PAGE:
At the beginning of this time period, some 2 billion years ago, some of the single-celled bacteria that filled the Earth's oceans developed the ability to use oxygen to help convert food into energy. This process is called respiration and turned out to be a life process which drastically changed the course of events on Earth. Nearly all subsequent forms of life would use and refine this process.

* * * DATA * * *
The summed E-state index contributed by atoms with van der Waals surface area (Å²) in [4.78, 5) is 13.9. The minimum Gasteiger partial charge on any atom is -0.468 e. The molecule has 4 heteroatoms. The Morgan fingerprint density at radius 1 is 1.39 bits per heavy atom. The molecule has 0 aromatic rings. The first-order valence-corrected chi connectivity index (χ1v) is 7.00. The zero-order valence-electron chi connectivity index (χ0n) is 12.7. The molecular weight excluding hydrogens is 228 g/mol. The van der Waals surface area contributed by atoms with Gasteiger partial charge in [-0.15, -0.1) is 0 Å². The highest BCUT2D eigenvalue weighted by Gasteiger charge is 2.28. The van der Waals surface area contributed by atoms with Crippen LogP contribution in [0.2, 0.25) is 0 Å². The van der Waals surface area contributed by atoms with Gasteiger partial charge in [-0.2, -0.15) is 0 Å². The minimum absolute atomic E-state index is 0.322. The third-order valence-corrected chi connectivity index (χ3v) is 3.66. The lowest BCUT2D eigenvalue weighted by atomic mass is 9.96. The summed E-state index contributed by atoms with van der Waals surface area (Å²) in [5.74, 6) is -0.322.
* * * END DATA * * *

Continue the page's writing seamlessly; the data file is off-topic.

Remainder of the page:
Sometime during this period, perhaps about 1.8 billion years ago, another major step in the progression of life occured. Until this point all organisms were bacteria that were prokaryotic (without an organized nucleus containing genetic material). There must have been an amazing variety of different types of bacteria throughout the Earth's water environments. It is thought that there were some types of these prokaryotic bacteria living together, one inside of the other, helping each other survive (this is called symbiosis). Eventually, they lived together so long that they lost the ability to live apart. The ones that lived inside the others became mitochondria. Mitochondria are the parts inside of all complex cells where respiration takes place (respiration is using oxygen and food to make energy). It is thought that other cell parts evolved in the same way, from partnerships between large and small bacteria. Complex cells that have these smaller parts inside of them are called eukaryotic. These first eukaryotic cells were the basis for all plant cells, animal cells, fungi cells, and protoctista (protist) cells. Animals would never have evolved at all without eukaryotic cells. Before long, single-celled eukaryotic organisms of all types evolved and filled up the oceans, competing with, and perhaps feeding on, bacteria.
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